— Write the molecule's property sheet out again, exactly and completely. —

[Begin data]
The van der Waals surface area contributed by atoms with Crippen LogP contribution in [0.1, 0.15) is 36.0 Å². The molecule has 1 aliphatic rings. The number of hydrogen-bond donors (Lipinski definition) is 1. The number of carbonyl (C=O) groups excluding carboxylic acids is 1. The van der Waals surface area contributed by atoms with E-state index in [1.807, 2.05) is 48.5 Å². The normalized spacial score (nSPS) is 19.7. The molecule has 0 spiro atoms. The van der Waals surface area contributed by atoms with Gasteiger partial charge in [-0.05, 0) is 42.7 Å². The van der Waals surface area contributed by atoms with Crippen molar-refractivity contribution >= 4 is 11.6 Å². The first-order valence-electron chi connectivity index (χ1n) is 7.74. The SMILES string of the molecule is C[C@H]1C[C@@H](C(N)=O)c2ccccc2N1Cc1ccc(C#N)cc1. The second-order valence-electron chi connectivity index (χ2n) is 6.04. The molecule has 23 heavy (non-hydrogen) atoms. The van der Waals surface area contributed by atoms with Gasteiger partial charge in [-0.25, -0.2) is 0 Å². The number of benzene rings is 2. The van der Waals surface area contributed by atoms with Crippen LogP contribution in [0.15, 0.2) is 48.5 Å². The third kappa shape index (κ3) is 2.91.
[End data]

The van der Waals surface area contributed by atoms with Crippen LogP contribution in [0.1, 0.15) is 36.0 Å². The molecule has 1 aliphatic rings. The number of hydrogen-bond donors (Lipinski definition) is 1. The number of carbonyl (C=O) groups excluding carboxylic acids is 1. The van der Waals surface area contributed by atoms with E-state index in [1.807, 2.05) is 48.5 Å². The normalized spacial score (nSPS) is 19.7. The molecule has 0 spiro atoms. The van der Waals surface area contributed by atoms with Gasteiger partial charge in [-0.05, 0) is 42.7 Å². The van der Waals surface area contributed by atoms with Crippen molar-refractivity contribution >= 4 is 11.6 Å². The first-order valence-electron chi connectivity index (χ1n) is 7.74. The SMILES string of the molecule is C[C@H]1C[C@@H](C(N)=O)c2ccccc2N1Cc1ccc(C#N)cc1. The second-order valence-electron chi connectivity index (χ2n) is 6.04. The molecule has 23 heavy (non-hydrogen) atoms. The van der Waals surface area contributed by atoms with Gasteiger partial charge in [-0.25, -0.2) is 0 Å². The number of benzene rings is 2. The van der Waals surface area contributed by atoms with Crippen LogP contribution in [0.15, 0.2) is 48.5 Å². The third kappa shape index (κ3) is 2.91.